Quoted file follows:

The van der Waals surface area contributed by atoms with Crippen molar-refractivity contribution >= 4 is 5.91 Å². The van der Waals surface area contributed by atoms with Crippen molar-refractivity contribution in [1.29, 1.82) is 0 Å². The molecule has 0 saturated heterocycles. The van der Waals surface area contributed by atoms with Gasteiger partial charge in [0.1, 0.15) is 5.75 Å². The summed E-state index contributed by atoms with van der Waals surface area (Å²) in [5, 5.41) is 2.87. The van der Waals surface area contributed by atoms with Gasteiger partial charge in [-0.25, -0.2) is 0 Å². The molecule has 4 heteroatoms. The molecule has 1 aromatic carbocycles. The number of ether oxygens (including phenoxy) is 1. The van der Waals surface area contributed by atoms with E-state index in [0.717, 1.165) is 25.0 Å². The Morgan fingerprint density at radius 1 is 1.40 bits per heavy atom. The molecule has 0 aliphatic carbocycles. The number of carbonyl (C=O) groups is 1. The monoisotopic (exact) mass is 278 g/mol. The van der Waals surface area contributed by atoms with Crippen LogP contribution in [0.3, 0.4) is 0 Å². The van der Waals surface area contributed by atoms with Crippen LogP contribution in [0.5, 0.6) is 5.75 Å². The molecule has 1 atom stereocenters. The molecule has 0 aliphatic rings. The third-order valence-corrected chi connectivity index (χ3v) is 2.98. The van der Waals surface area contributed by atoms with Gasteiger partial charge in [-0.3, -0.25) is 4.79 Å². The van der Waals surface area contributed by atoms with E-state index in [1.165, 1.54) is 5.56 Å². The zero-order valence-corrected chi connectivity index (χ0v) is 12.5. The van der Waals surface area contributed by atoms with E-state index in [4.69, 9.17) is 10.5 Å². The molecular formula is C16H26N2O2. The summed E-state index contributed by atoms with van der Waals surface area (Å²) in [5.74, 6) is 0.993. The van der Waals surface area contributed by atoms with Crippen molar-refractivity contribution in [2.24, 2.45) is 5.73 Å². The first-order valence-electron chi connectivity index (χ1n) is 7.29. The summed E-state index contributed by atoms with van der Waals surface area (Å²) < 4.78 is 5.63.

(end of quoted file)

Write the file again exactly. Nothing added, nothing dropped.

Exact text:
The van der Waals surface area contributed by atoms with Crippen molar-refractivity contribution >= 4 is 5.91 Å². The van der Waals surface area contributed by atoms with Crippen molar-refractivity contribution in [1.29, 1.82) is 0 Å². The molecule has 0 saturated heterocycles. The van der Waals surface area contributed by atoms with Gasteiger partial charge in [0.1, 0.15) is 5.75 Å². The summed E-state index contributed by atoms with van der Waals surface area (Å²) in [5, 5.41) is 2.87. The van der Waals surface area contributed by atoms with Gasteiger partial charge in [-0.25, -0.2) is 0 Å². The molecule has 4 heteroatoms. The molecule has 1 aromatic carbocycles. The number of ether oxygens (including phenoxy) is 1. The van der Waals surface area contributed by atoms with E-state index in [0.717, 1.165) is 25.0 Å². The Morgan fingerprint density at radius 1 is 1.40 bits per heavy atom. The molecule has 0 aliphatic carbocycles. The number of carbonyl (C=O) groups is 1. The monoisotopic (exact) mass is 278 g/mol. The van der Waals surface area contributed by atoms with Crippen LogP contribution in [0.3, 0.4) is 0 Å². The van der Waals surface area contributed by atoms with Crippen LogP contribution in [0.5, 0.6) is 5.75 Å². The molecule has 1 atom stereocenters. The molecule has 0 aliphatic rings. The third-order valence-corrected chi connectivity index (χ3v) is 2.98. The van der Waals surface area contributed by atoms with Gasteiger partial charge in [-0.3, -0.25) is 4.79 Å². The van der Waals surface area contributed by atoms with E-state index in [1.165, 1.54) is 5.56 Å². The zero-order valence-corrected chi connectivity index (χ0v) is 12.5. The van der Waals surface area contributed by atoms with E-state index in [4.69, 9.17) is 10.5 Å². The molecular formula is C16H26N2O2. The summed E-state index contributed by atoms with van der Waals surface area (Å²) in [5.74, 6) is 0.993. The van der Waals surface area contributed by atoms with Crippen molar-refractivity contribution in [2.24, 2.45) is 5.73 Å². The first-order valence-electron chi connectivity index (χ1n) is 7.29. The summed E-state index contributed by atoms with van der Waals surface area (Å²) < 4.78 is 5.63.